It looks like Arrow Films has performed a new restoration on Giorgio Ferroni’s Mill of the Stone Women, the 1960 CineSavant favorite that is said to be the first Eurohorror pic in color. Roger Vadim’s Blood and Roses trailed it by just a few weeks, at least by the IMDB’s reckoning. The Fantasia Fest 25 website is displaying beautiful images of the new restoration. That’s the stunning Scilla Gabel in the image above as Elfi, a temptress who is also the victim of strange medical experiments.
Elsewhere on the Fantasia Fest page we learn that Synapse will be premiering a new restoration of Amando de Ossorio’s Tombs of the Blind Dead, aka La noche del terror ciego, the first entry in his ‘Blind Dead’ series. NOBODY expects Los Caballeros Templarios!
Even more enticing, another company is re-premiering Jean-Louis Roy’s 1967 The Unknown Man of Shandigor (L’inconnu de Shandigor), an espionage-sci fi picture we want badly to see. I have no idea if it’s any good, but what difference does that make? The stills of scenes filmed on the rooftops of Antoni Gaudí buildings in Barcelona seal the deal.
These are only festival screenings — but we of course are hoping for follow-up announcements of Blu-ray disc releases.
And I’ve just learned that Paramount Home Entertainment has prepared an Audrey Hepburn 7-Movie Collection with some very desirable contents — seven special edition discs of Roman Holiday, Sabrina, Funny Face, War and Peace, Paris When it Sizzles, My Fair Lady and Breakfast at Tiffany’s. It’s timed for the 60th anniversary of Breakfast, and will street on October 5.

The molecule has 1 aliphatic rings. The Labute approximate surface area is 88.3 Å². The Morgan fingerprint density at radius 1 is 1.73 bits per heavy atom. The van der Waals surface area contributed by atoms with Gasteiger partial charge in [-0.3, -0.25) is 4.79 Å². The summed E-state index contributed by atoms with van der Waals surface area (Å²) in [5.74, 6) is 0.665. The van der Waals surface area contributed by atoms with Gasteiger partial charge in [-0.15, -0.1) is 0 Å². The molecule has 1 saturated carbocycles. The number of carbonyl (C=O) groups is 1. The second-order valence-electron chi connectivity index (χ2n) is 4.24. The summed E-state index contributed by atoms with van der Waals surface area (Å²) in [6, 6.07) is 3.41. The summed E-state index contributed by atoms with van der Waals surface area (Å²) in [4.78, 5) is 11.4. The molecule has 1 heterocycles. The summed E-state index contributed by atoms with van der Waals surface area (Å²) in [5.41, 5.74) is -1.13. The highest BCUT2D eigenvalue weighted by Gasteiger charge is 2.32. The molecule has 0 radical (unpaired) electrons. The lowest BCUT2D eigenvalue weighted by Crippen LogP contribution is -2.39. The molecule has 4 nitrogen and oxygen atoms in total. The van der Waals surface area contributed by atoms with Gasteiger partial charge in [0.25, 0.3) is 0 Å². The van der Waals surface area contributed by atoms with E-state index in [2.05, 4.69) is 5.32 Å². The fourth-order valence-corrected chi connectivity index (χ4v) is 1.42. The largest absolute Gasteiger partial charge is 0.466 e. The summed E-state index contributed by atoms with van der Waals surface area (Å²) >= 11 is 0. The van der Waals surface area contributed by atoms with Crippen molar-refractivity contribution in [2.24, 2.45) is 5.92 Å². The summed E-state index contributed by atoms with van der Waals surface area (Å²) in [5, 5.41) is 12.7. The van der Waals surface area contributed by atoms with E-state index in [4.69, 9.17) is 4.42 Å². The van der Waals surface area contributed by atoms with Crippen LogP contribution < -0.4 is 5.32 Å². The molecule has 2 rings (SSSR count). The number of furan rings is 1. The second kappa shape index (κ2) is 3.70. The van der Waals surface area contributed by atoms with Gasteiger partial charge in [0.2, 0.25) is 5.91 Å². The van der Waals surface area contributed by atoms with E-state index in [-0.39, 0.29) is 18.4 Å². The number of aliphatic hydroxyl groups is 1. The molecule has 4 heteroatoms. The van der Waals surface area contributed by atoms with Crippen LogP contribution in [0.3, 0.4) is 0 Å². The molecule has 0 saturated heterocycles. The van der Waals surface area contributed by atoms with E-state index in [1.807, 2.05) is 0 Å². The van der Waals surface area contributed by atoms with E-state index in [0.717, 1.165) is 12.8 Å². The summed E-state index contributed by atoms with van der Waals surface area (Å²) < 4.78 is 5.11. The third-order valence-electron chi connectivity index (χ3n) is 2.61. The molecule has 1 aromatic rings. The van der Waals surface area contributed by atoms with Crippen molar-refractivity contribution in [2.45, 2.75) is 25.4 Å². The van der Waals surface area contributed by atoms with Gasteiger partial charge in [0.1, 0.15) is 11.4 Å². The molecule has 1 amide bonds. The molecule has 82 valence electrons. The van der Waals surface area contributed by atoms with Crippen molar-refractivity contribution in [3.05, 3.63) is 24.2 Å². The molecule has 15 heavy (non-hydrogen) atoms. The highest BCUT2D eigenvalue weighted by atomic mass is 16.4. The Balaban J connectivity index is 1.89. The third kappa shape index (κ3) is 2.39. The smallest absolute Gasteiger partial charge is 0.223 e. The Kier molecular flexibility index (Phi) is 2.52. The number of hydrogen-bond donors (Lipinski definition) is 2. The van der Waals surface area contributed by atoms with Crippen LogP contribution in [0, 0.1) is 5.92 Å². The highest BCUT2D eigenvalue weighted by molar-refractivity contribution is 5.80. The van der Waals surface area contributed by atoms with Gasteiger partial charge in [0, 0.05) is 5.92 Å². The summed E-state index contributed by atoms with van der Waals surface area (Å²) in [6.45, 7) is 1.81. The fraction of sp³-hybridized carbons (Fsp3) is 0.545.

Checking the IMDB, it looks like, yes the list encompasses almost the entire Audrey Hepburn filmography at Paramount… in this household it’s four stone classics, two very good movies and one that I don’t know all that well. Hepburn was always a given as class goods — her Billy Wilder picture will always be my favorite. I’m told that she dominated the ’50s as a sort of an anti-matter Marilyn Monroe, opposite in every way but just as feminine and just as magical.
Hepburn didn’t only play opposite male stars twenty years her senior. The recent biography only strengthens her image, relating her WW2 experience as a young teen in Belgium and Holland. Everything we’ve ever learned about this woman says ‘character,’ which makes our star-worship even easier.
I was impressed to learn that Hepburn’s War and Peace, despite not having the best reputation, was extremely popular in the Soviet Union. Russians thought Audrey Hepburn so epitomized the Natasha character, that when it came time to cast the Bondarchuk super-epic Hepburn’s image became the model, the benchmark.
Thanks for reading! — Glenn Erickson